As the Boston Celtics motored away from the Charlotte Bobcats during the third quarter of Wednesday's win, Kevin Garnett jogged back to the defensive end, dropped to one knee and slapped the floor in front of him.
It was vintage KG, turning back the clock with a familiar outburst that showcased his defensive intensity. It was a familiar sight during the championship season of 2007-08, back when no one worried about the health of Garnett's right knee.
His numbers Wednesday were not particularly eye-catching: Garnett registered 12 points, 5 rebounds, 4 assists, 4 blocks, 2 steals and a plus/minus rating of plus-19 over 25 minutes in Boston's lopsided 104-80 triumph at the TD Garden.
And much to his delight, Garnett spent the entire fourth quarter joking with teammates on the bench, emphatically cheering on the second unit and standing shoulder-to-shoulder with Rasheed Wallace, laughing as Gino, the American Bandstand dancer who's been AWOL for much of the past three months, grooved on the JumboTron in the final minutes.
In a season in which KG simply hasn't looked like KG, it was promising for the Celtics to see the Garnett of old. In a season of scowls, Boston had to be encouraged by the smile that never left Garnett's face during the final 12 minutes of Wednesday's win.
"Everybody is picking their play up; I am no different from that," Garnett said. "I told you, I wanted to be a lot more aggressive the second half of the year, I am personally going to have a nice rhythm going into the playoffs. I am taking it one game at a time as we get healthy. I think you will start to see a better team."
A better team needs a better Garnett. Ever since he suffered a hyperextended right knee in late December, the power forward has struggled to maintain the defensive consistency that has defined his career.
For every vintage KG moment displayed since returning from a 10-game absence in January, there's been a moment when Garnett has looked like an aging 15th-year veteran playing on a bum leg.
From Rashard Lewis blowing past Garnett for the winning bucket in Orlando in late January to Ron Artest racing past KG for a pivotal fourth-quarter hoop in the Lakers' victory at the Garden last month, Garnett's defensive struggles have exposed that he's not fully healthy.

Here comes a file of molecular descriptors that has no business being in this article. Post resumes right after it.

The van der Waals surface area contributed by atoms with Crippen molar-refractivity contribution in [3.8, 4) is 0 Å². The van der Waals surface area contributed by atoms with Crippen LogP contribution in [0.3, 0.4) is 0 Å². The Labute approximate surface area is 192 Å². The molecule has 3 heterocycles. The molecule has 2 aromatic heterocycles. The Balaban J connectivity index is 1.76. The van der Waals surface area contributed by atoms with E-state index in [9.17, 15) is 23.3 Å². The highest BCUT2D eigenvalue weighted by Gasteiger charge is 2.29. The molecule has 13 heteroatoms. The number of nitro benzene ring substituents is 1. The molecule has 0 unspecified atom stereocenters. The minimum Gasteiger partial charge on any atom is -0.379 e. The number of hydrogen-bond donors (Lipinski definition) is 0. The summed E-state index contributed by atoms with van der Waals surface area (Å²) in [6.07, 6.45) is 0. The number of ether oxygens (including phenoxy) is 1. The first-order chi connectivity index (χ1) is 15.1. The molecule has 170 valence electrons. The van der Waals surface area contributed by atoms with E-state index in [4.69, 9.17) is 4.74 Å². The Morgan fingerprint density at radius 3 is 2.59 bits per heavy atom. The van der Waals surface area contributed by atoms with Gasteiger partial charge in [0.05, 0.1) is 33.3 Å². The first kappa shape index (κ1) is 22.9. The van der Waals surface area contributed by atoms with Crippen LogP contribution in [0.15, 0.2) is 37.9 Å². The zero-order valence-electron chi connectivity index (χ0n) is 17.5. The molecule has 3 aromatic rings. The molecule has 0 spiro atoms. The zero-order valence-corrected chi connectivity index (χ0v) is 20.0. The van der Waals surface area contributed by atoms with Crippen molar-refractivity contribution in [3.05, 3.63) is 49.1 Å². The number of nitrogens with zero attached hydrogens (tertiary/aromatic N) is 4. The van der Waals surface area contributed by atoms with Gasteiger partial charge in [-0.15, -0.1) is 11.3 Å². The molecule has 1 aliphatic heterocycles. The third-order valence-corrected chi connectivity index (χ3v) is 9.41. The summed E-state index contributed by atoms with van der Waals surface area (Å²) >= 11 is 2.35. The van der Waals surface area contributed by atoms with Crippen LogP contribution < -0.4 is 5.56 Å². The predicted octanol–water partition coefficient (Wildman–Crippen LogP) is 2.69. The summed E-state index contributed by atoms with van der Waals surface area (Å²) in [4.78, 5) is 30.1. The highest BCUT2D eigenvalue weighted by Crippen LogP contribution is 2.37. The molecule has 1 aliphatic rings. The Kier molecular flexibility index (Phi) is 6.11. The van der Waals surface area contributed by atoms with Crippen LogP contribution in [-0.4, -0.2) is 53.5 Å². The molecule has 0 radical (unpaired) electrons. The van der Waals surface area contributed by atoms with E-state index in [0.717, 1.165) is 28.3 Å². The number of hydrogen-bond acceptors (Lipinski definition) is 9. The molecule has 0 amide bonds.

With each of his four blocks Wednesday night against the Bobcats, Garnett swatted away those who have suggested he might never regain his 2007-08 form.
"I think he's just getting better step by step," Celtics coach Doc Rivers said. "I've been watching him so closely all year -- I just think he's improving, slowly. Even when he's on his bad nights, you can see some of the good things he's doing that he couldn't do earlier. So it's just going to take time, but he's getting better. This is the best he's been in a while with his movement, consistently. Especially [during] a back-to-back."
What does it mean for the Celtics to have vintage KG?
"It's everything. It's what we try to do out there," Celtics captain Paul Pierce said. "In our system, he is the biggest key. That's why we can't advance without him, especially in playoffs. He just causes so much attention. I think that we should play through him a lot more than what we do at times. I think we will continue to do that, give him the ball in the [low] post, the high post, where he can be a passer or a scorer and do a number of things that he does to make this a better team."
Like the Celtics as a whole, one quality outing is not enough to suggest that Garnett is out of the woods. All of which makes Friday's game in Philadelphia more meaningful than the standings might suggest. Can Garnett build off Wednesday's performance?
Boston's season hinges on Garnett's health more than anything else. The Celtics learned that last year during a second-round exit to the Magic, when Garnett's presence was sorely missed.
The Celtics need Garnett on the court, and they need him to look like the vintage KG.
Chris Forsberg is the Celtics reporter for ESPNBoston.com. Follow him on Twitter.